When the nozzle is first opened there is a reactive force
called Nozzle Reaction. This force is created by set the water pattern of the
nozzle and the fire main pressure produced by the ship’s pump. When the nozzle
is set to a protection pattern, the interior opening in the nozzle is wide open
and in this position there is not much reactive force. As you adjust the nozzle
to the right the interior opening becomes smaller and the reactive force
increases because the water cannot flow through the nozzle fast enough. This
reactive force can throw the nozzle man’s balance off center and cause him or
her to fall or possibly lose control of the hose and drop it. Remember that
bent knees absorb some of the force and allow for better control of the hose
and pressure or reactive force.
The correct nozzle pattern to use on a fire is determined by the fire you are
trying to fight. A cabin fire should be fought with a solid stream or extremely
narrow fog pattern. The solid stream allows the water to reach the seat of the
fire quickly. The pressure of the stream also helps move material out of the
way for better access to the fire.
If foam is being applied for a flammable liquid fire, the
nozzle pattern must be in a fog pattern —about half way between the protection
pattern and solid stream. It must be in this position so that air can be drawn
in, allowing the foam to expand as much as possible while fighting the fire.
When water flows through the nozzle a venturi effect is created. This effect
creates a vacuum and pulls air into the water stream. The air is needed to make
the bubbles in the foam solution expand.
The fog pattern is essential because it will not disturb the
liquid surface of a flammable liquid fire.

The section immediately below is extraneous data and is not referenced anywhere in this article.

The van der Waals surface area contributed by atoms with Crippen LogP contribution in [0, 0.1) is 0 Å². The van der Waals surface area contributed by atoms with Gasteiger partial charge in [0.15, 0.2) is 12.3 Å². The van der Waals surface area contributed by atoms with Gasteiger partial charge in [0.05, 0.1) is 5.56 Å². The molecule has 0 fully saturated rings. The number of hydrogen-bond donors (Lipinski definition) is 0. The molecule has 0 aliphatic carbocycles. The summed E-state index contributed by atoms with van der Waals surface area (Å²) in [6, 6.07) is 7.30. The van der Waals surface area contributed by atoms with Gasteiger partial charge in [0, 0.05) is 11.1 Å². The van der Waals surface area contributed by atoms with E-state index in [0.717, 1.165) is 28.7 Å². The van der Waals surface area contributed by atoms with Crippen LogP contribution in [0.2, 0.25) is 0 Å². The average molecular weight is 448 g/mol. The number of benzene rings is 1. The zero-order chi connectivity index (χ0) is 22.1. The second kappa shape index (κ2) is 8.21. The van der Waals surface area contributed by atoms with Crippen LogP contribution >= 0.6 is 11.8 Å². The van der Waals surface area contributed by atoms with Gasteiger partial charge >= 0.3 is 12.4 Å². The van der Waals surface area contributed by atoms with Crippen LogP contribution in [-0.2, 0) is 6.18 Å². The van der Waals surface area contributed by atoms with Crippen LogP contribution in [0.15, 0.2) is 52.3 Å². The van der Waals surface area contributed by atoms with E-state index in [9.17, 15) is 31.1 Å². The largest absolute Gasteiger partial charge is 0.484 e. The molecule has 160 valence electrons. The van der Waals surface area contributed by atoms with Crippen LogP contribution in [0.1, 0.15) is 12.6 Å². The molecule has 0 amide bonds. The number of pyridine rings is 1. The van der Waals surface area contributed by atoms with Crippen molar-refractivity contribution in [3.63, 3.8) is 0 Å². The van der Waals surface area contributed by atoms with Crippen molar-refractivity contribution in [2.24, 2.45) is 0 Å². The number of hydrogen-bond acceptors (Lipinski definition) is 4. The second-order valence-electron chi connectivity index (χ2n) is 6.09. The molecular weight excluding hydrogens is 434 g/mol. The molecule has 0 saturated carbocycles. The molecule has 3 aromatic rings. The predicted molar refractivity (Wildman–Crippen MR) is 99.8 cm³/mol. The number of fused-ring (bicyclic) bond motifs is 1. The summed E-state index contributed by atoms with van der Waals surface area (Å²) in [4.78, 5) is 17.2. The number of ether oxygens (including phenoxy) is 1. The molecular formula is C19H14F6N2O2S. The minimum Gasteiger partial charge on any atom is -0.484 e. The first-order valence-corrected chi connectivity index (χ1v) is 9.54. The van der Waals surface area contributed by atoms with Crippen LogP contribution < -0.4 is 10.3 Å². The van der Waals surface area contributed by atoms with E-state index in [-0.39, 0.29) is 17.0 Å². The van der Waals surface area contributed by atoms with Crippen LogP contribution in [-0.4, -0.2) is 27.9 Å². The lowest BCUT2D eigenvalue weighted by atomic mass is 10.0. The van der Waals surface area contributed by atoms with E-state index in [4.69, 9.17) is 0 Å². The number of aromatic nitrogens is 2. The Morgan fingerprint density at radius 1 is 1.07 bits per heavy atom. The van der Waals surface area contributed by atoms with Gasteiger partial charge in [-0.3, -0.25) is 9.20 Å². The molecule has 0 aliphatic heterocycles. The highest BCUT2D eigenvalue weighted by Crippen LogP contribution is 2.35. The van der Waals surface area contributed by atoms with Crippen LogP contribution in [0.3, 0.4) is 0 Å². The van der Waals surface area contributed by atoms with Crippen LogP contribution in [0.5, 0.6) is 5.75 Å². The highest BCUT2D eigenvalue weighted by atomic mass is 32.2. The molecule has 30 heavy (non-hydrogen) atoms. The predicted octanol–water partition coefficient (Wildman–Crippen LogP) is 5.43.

A solid stream would disrupt the fuel surface, allowing more of the fuel
to be vaporized and making the fire larger. The solid stream will also cause
the flammable liquid to spread or splash, causing the fire to grow and spread.
While fighting a fire, the greater number of personnel or
hose tenders you can have on the hose line, the better. If manpower is an issue,
there should be no less than two people on the hose. Moving the hose through a
vessel is a challenging and often difficult task. Anything and everything will
cause the hose to get caught or snagged. Anywhere a hose goes up, down or around
a corner is a choke point. The round fire hose will not easily go around a
square corner without help. Having
several crew on the hose is a real benefit.
To familiarize your crew with the use and proper handling of the hose and
nozzle, practice this drill: Have the crew charge a hose on an open deck and
allow them to experience the ship’s fire main pressure and how to handle the
hose, operate the nozzle and understand Nozzle Reaction. Have crew move the
hose through a stairwell and maneuver the hose around fixed objects. Observe closely to ensure that crew are
holding the hose correctly and their feet are in the correct position. During
these exercises, ensure that water is not discharged in the yacht interior!
By Tom Jones, training Manager at Resolve Maritime Academy,
1510 S.E. 17 St., Suite 400, Ft. Lauderdale, Fl. 33316, Tel: 877-975-3473, info@ resolveacademy.com,